Off and on all afternoon I was reading to Don from the pages of my diaries and I told him that I wish I could figure out how I could hold on to these books until twenty minutes before I die when I'd like to burn them. Every ten years or so I get them out and give myself a good laugh. It's also cathartic to watch yourself grow in spirit and wisdom over the years as you turn those yellowed pages. Don and I remembered another afternoon years ago when we sat reading and laughing over my old diaries. We stopped laughing, though, when we came across an entry about a chance meeting on cruise night at a local drive-in restaurant, circa 1958. We're 99% sure it was us and our two best friends I had written about who passed jokes back and forth while sitting on the hoods of our cars. (How many other Ron, Don, Nancy and Jean combinations could there have been in my hometown back then?) So, I guess you could say that we've actually got two "When Harry Met Sally" stories to tell. ©

10 comments:

  1. EVERYTHING relates to your post widowhood life! This IS your life! Thanks for sharing it with us. Life is just pretty darned interesting. Every day presents its own compliments and complaints. So glad I found your blog!!

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    1. I never thought about it like that, thanks! LIfe being interesting is something that gets easier and easier to appreciate the older we get, in my opinion. We're not so busy just living and making a living that we have time to see the past and present in better focus.

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  2. love this post Jean, its funny how our memory erases the truth sometimes, if I think back hard enough I remember not being 100% convinced that Nick was a good match for me, but now I see how lucky I was to have had him and how right we were for each other

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    1. Same here, I know Don and I were a good match but I wasn't sure of that in the beginning. I guess the power of hindsight is it lets us blur out the parts that don't fit the end results. LOL

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  3. Fascinating. Those were the days, the Alfie days when men fluttered about us like we were the only nectar in the garden. You must have been especially sweet in 1969, and I'm glad you held out for the man who didn't spin your head around with his dark hair and sexy voice. It's also very interesting that decades passed before you officially tied the knot. You were/ are most unconventional, a free thinker. That's what I love about you!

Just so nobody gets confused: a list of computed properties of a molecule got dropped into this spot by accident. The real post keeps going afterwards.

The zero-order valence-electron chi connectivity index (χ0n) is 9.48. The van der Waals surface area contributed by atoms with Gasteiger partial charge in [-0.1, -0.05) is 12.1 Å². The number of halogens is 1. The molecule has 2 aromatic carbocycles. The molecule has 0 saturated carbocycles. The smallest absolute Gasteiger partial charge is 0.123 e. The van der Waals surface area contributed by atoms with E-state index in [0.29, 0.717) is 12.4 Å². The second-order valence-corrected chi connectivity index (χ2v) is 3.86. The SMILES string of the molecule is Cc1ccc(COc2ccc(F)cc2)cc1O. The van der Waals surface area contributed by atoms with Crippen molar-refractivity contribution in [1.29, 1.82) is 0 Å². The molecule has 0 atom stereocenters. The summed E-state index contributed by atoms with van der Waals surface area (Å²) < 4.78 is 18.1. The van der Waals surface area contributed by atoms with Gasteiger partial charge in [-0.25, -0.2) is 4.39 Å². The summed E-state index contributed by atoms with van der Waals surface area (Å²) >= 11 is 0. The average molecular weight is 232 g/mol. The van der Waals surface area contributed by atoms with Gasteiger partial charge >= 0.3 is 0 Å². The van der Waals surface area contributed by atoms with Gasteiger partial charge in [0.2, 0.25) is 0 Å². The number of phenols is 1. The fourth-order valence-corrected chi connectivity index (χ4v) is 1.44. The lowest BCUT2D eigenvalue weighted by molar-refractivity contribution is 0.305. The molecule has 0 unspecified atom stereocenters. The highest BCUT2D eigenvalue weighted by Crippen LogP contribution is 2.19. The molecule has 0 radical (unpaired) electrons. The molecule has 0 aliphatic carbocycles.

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    1. I wasn't that sweet. In 1969 I was on a mission to find a husband much like the mission I'm on now to find gal pals. I became a joiner and a doer to get out and meet people. A lot of the guys I dated that year were just one or two dates.

      As for being a "free thinker" it was more like being an immature thinker with bad ovaries. LOL

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    2. This was so great. I have to find my box of letters from the sixties. It's a good thing Don hung in there. You could be married to Tom Jones. My mother-in-law didn't have a diary but she kept all of her letters, and there were a lot. A couple of months before she died, she told me they were hidden in the rafters of a storage shed on their farm, and that I should get them if anything happened to her. They were letters that she and H's father had written to each other during WWII. Great stuff.

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    3. Oh my gosh, what a great find...those letters. You really need to consider transcribing them into a vanity press type book so you can get copies to all of H's siblings. The more people who have copies, the more likely the family history will be preserved and that's part of their personal history that should be passed down through a couple of generations. WWII museums might even be interested in the originals. I have a box of letters that came from soldiers in Vietnam. I kept carbon copies of my letters to them, too, and one winter when I'm bored I'm going to put them into a book format. The winter after I do the same with the best of the best from my diaries.

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  4. I have diaries--from 1971 on. I am amazed when I read about the woman I was right after my divorce. I was kind of slutty--dating many and sleeping with most. Making up for being with the same guy from the time I was 15. I sure did learn a lot in those years however. Now--I don't write too much in my diary--just the price I paid for gas, or that I attended an open house--whatever. Pretty boring stuff compared to the decade of the 80's. HAH!

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    1. I think your 1971 and my 1969 had a lot in common. I was coming out of relationship that hurt me deeply and one so painful I have yet to write or talk about it to anyone. My diary, now is my blog...the good, bad and the ugly.